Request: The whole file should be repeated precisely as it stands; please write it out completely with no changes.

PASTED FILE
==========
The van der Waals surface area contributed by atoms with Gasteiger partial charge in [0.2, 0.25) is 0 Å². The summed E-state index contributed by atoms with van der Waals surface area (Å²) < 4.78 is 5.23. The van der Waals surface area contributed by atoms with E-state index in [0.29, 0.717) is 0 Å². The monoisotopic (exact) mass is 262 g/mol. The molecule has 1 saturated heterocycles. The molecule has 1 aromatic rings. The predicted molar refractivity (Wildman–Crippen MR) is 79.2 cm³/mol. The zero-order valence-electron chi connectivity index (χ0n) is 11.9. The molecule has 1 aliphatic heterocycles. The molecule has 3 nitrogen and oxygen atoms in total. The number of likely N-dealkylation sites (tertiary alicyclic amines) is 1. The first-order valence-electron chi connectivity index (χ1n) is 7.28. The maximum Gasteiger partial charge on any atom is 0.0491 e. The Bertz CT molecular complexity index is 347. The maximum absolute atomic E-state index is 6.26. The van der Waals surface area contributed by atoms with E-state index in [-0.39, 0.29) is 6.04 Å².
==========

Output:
The van der Waals surface area contributed by atoms with Gasteiger partial charge in [0.2, 0.25) is 0 Å². The summed E-state index contributed by atoms with van der Waals surface area (Å²) < 4.78 is 5.23. The van der Waals surface area contributed by atoms with E-state index in [0.29, 0.717) is 0 Å². The monoisotopic (exact) mass is 262 g/mol. The molecule has 1 saturated heterocycles. The molecule has 1 aromatic rings. The predicted molar refractivity (Wildman–Crippen MR) is 79.2 cm³/mol. The zero-order valence-electron chi connectivity index (χ0n) is 11.9. The molecule has 1 aliphatic heterocycles. The molecule has 3 nitrogen and oxygen atoms in total. The number of likely N-dealkylation sites (tertiary alicyclic amines) is 1. The first-order valence-electron chi connectivity index (χ1n) is 7.28. The maximum Gasteiger partial charge on any atom is 0.0491 e. The Bertz CT molecular complexity index is 347. The maximum absolute atomic E-state index is 6.26. The van der Waals surface area contributed by atoms with E-state index in [-0.39, 0.29) is 6.04 Å².